DAVIS, Calif.—Two new studies by University of California Davis researchers suggest grape seed extract may benefit hypertension, cholesterol and glycemic response. For the trials, scientists used patented grape seed extracts from Polyphenolics; the results were published in the Journal of Pharmacy and Nutrition Sciences and Functional Foods in Health and Disease.
Pre-hypertension affects approximately 31% of the adult population of the United States over the age of 18 years. It is defined in the 7th report of the Joint National Committee (JNC – 7) on Prevention, Detection, Evaluation, and Treatment of High Blood Pressure as a systolic blood pressure of 120-139 mmHg or a diastolic blood pressure of 80-89 mmHg.
JNC-7 also recommended that individuals considered to be prehypertensive require health-promoting lifestyle modifications to prevent cardiovascular disease.
This study was undertaken to determine whether a grape seed extract (GSE) which is a nutraceutical containing vasodilator phenolic compounds lowers blood pressure in subjects with pre-hypertension.
The subjects were randomized into a placebo or an experimental group (GSE at a dose of 300 mg/day) and treated for 8 weeks. Serum lipids and blood glucose were measured at the beginning of the study and at the end.
The blood pressure was recorded using an ambulatory monitoring device at the start of the treatment period and at the end. Both the systolic and diastolic blood pressures were significantly lower after treatment with GSE. Treatment with the placebo had no effect on blood pressure. There were no significant changes in serum lipids or blood glucose values. These findings suggest that GSE could be used as a nutraceutical in a lifestyle modification program for patients with pre-hypertension.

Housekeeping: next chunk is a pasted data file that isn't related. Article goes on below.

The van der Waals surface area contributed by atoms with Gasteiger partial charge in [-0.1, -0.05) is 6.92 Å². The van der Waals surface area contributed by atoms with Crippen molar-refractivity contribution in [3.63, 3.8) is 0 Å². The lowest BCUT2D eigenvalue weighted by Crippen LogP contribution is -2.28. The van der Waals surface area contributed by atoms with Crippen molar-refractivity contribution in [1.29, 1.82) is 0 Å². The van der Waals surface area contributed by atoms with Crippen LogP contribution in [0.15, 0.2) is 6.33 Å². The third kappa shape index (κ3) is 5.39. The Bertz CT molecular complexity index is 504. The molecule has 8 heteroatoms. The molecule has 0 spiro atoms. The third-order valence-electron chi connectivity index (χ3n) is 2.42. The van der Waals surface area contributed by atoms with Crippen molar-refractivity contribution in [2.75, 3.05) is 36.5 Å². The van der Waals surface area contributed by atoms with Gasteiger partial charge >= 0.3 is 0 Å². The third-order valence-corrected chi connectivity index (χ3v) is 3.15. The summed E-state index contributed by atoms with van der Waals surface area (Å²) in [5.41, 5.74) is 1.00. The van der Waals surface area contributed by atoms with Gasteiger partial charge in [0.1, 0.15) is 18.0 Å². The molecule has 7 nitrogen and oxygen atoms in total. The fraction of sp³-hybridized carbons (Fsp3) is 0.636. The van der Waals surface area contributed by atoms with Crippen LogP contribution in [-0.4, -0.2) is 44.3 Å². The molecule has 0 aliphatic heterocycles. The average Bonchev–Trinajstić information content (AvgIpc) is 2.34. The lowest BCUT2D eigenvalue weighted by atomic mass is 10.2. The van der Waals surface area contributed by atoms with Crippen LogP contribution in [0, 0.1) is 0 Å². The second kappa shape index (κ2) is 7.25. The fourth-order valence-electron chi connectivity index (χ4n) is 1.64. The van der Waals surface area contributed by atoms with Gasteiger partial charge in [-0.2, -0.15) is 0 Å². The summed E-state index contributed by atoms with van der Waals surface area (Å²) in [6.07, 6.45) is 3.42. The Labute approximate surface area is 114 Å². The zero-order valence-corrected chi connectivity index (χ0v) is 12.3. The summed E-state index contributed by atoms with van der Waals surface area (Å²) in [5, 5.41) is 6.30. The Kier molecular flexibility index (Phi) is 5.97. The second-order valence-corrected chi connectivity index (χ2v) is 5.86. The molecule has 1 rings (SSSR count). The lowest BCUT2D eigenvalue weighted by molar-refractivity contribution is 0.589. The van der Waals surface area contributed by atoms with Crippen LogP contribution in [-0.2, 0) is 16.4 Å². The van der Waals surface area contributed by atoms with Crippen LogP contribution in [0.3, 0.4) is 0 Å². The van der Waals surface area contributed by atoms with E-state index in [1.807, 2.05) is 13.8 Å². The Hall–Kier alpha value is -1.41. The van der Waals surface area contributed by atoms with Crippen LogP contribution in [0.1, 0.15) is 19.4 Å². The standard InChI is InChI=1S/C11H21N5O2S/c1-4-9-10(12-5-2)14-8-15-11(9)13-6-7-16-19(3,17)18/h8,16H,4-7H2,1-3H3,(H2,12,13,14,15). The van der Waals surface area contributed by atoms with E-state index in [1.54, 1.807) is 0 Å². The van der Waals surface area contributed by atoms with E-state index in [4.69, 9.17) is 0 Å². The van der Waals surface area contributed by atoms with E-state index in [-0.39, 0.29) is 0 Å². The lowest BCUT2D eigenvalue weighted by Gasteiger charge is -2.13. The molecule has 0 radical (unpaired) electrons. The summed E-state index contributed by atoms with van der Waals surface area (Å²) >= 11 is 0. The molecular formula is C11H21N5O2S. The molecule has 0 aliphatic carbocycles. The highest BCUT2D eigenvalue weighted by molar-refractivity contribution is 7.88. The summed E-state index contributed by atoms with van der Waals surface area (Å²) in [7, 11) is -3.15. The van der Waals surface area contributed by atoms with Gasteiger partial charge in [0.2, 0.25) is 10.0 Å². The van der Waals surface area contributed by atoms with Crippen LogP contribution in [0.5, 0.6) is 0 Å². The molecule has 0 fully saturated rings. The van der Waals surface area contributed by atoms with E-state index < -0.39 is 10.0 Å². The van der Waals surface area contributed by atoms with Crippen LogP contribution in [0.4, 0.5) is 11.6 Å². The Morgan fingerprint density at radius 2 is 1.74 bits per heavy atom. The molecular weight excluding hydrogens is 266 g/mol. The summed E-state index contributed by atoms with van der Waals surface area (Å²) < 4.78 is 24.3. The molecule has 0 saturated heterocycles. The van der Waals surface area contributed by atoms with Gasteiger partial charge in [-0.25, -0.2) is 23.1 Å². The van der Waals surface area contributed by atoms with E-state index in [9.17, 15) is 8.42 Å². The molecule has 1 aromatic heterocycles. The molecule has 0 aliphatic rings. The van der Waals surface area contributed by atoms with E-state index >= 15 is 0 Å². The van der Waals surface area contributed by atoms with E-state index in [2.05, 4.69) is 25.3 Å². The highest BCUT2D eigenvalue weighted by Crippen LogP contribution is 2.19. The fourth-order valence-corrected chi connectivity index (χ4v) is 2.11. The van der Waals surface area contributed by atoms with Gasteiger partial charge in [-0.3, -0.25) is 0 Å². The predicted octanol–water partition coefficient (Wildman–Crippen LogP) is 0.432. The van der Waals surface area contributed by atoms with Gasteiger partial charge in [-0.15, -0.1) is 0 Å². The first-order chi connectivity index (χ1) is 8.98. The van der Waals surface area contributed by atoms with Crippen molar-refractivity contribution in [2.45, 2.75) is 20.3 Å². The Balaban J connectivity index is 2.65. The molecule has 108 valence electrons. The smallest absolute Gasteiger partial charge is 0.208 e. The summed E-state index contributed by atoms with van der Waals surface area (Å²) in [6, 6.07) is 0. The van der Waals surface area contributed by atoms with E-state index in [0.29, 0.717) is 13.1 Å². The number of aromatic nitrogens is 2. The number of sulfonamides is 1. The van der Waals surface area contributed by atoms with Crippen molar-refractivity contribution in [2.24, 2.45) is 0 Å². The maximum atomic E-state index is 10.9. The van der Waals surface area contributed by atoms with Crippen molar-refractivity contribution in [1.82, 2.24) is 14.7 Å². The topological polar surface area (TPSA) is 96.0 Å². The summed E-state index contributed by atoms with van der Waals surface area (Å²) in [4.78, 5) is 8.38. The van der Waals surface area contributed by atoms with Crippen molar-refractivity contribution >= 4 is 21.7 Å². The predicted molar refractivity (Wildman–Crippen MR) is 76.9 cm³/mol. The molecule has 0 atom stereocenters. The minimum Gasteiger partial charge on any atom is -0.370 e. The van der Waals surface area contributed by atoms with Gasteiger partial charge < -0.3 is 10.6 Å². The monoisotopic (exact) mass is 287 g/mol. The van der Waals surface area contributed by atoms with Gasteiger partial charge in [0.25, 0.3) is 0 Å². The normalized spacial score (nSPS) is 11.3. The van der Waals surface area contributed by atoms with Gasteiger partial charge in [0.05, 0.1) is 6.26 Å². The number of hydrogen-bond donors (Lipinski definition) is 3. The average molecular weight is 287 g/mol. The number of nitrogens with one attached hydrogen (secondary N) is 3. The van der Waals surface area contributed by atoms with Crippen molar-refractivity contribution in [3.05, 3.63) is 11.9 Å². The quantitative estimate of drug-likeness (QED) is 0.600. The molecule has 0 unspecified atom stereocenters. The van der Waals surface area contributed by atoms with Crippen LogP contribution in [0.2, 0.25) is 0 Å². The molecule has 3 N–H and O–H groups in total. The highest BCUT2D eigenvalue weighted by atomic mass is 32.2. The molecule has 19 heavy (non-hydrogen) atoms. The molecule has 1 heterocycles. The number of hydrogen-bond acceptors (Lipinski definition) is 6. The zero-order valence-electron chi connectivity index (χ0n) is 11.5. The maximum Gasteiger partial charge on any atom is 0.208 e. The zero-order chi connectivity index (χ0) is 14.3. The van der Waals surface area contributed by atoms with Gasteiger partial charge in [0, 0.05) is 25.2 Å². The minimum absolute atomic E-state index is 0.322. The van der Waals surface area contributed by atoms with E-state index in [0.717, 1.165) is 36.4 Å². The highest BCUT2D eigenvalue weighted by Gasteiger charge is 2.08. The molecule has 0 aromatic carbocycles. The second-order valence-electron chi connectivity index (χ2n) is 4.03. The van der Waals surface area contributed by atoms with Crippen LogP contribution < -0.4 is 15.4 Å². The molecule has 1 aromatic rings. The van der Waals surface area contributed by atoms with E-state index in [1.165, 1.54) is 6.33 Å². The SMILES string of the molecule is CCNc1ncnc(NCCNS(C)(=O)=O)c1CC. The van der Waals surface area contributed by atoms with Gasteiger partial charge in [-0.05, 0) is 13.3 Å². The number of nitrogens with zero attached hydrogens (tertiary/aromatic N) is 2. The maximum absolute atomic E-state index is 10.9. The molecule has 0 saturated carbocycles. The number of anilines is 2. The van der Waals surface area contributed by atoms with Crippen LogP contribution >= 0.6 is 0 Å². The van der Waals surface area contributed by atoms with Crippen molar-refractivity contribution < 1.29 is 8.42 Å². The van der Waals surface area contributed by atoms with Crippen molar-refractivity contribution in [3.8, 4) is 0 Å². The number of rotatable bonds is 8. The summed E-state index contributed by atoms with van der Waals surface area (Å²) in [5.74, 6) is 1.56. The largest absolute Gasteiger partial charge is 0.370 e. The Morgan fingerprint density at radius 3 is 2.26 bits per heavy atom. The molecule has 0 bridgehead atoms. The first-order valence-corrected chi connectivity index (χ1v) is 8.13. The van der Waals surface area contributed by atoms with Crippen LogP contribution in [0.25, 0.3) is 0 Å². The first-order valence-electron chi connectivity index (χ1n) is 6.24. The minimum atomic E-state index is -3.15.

In the first study, researchers found Polyphenolics’ MegaNatural-BP grape seed extract to lower systolic and diastolic blood pressure (J Pharm Nutr Sci 2012, DOI: 10.6000/1927-5951). The 32 pre-hypertensive adults took either 300 mg of grape seed extract daily or a placebo for eight weeks.
UC Davis researchers also investigated the effect of grape seed extract’s polyphenols on cholesterol levels and glycemic responses in metabolic syndrome (J of FFHD 2012, 2(12):508-521). Volume 2, No. 12.
Published in Functional Foods in Health and Disease, this study gave 12 participants either grape seed extract or a placebo one hour before eating a high-fat, high-carbohydrate breakfast. Plasma glucose concentrations were significantly lower for the grape seed extract group.